Another Article from R&Ts’ April 1979 issue, this one is a Road Test.
The testers were very impressed with this car- will you be too?
Thank you for posting this! It’s amazing how independent manufacturers used to be able to develop evolutionary changes on the same platform over periods of 20 and 30 years, and to do so now would seem to be impossible. On the other hand, I think Paul explained on here that the Camry has been on the same basic platform for something like 15 years, so I guess it’s possible. I wish Saab had been able to survive the tough times the way Porsche did, and recover to sell highly evolved versions of their unique vehicles!
Page 3 of this review: “…the steering is too light for adequate
feel during high-speed driving.”
THIS is why I don’t like power steering. Very few car mfgs.
have gotten it just right: Strong enough to assist in parking,
but progressively unobtrusive from 20-30mph and up. Is
that asking too much??
With electric power steering I’d just as soon have an on/off switch on the dash. It should be doable.
The pwr steer in my Xsara seems to behave well good feedback at speed and easy parking, maybe your shopping at the wrong store.
PSA’s hydraulic Power Steering was considered among the best at its time. My Dad had a 1992 Peugeot 405 and I had a 306, 206. All had immaculate steering, light enough for parking yet firm enough for “driving”, at any speed or conditions.
Unfortunately, everyone including PSA has moved on to electric Power Steering, so those days are over…
I wonder if Delorean considered this powertrain for his car? Seems like it was made for a rear engine car.
A friend of mine in high school got one of these after they moved here from Iran (mid-80’s)- it was VERY fast for the day, the turbo lag was substantial but then the boost hit and it was time to hold on. His was maroon with matching maroon velour upholstery. It looked exactly like the car in the article above and was a 1979 model as well. It made quite an impression on me. Good times.
This vintage reviews are great. Would love to see mid 60s estage wagoon comparison test with such a details 🙂
The mechanic who does my WOF inspections has a turbo convertible it appears to live permanently in a corner of his workshop though he said it does go but suffers from ongoing electrical problems, the only other one I see regularly has the grass up to the top of the wheelarches now so may not go at all interesting cars and no doubt quite good new but those two kinda put me off.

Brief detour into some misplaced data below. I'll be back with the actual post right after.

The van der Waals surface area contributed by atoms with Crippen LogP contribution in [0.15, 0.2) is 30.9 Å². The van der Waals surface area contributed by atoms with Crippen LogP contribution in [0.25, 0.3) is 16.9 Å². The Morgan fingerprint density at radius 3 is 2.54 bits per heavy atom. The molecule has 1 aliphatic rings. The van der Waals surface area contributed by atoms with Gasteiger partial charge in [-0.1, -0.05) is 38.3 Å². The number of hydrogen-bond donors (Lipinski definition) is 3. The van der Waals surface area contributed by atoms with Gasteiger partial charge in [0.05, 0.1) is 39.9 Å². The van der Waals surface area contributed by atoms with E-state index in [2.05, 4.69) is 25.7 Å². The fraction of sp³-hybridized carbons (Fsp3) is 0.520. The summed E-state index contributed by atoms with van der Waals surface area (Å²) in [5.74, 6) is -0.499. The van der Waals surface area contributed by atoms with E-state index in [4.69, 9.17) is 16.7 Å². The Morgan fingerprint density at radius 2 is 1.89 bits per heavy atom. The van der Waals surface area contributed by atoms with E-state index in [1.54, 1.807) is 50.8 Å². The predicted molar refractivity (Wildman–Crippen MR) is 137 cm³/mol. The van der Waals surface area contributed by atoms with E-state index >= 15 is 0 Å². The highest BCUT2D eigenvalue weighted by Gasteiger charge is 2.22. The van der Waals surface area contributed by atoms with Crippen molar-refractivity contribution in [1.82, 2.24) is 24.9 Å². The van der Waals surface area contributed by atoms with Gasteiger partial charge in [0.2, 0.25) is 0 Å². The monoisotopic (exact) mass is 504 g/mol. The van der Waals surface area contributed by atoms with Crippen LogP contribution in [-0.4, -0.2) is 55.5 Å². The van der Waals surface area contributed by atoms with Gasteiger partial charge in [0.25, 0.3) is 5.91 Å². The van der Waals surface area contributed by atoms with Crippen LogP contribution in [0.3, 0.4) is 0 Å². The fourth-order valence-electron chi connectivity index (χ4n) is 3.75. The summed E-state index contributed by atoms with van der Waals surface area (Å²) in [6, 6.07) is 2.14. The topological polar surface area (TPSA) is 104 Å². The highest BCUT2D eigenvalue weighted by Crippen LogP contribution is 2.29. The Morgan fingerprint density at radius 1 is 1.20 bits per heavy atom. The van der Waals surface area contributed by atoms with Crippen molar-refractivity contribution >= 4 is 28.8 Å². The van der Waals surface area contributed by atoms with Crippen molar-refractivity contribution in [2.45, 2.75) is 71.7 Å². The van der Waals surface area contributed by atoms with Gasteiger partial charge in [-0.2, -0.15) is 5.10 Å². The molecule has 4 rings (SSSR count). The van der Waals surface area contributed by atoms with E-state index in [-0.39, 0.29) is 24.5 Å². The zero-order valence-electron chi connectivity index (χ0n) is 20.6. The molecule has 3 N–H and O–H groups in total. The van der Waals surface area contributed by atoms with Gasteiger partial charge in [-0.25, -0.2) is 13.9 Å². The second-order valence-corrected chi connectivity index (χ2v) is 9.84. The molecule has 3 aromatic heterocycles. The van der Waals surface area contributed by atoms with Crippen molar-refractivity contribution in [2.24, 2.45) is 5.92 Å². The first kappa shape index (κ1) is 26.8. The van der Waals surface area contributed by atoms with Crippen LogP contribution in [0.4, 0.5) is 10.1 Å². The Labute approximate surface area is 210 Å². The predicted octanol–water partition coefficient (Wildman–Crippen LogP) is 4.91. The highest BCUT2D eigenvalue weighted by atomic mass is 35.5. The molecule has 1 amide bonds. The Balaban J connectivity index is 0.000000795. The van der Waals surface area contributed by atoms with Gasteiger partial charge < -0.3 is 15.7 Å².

I daily drive a last year production c900 and love reading anything Saab. Thank you very much for this read. It was an engrossing. Fascinating to compare the introductory model and the ending production model and figure out which faults were rectified and which were inherent. Please more vintage Saab postings!
These slobbering euro love articles drove me crazy. First hand experience, my GM RWD cars with posi rear-ends did better in snow country than these did, and I never resorted to chains. Just good condition Goodyear All Season radials. The GM cars were also more comfortable, easier to service and more cost effective.
I agree. And the GM cars was way more quiet at speeds. Even a Caprice would be more quiet than an expensive Mercedes in those days.
you’re making me lol. i’ll take on your caprice in snow tires, chains, and posi against my 900 with summer tires (maybe even a donut in the back) any time. not even the same universe man.
“the gm cars were more comfortable”. obviously you’ve never enjoyed the seats in a Swedish car. gm’s living room thrones weren’t designed with human ergonomics in mind. plush doesn’t equal support and true comfort.
I wonder why Saab stopped selling the 5-door in the US in ’81 or ’82. Hatchbacks were Saab’s trademark body style, and the 99/900 was rare in that it opened right down to floor height.
My first experience of a 900T was looking at the brochure which mysteriously arrived in the post in my name; actual first hand contact was in a 900 Turbo 16S 2-door as a passenger. I can still remember it as a complete blur of insane speed ‘flat’ cornering and on-demand wheel spin at any speed. What I do know from perusing the brochures was attention to engineering safety and ergonomics was of the highest order for the time. Most Swedish cars were constructed to withstand harsh conditions and unmade road surfaces of their home country which is why they were made so robustly.
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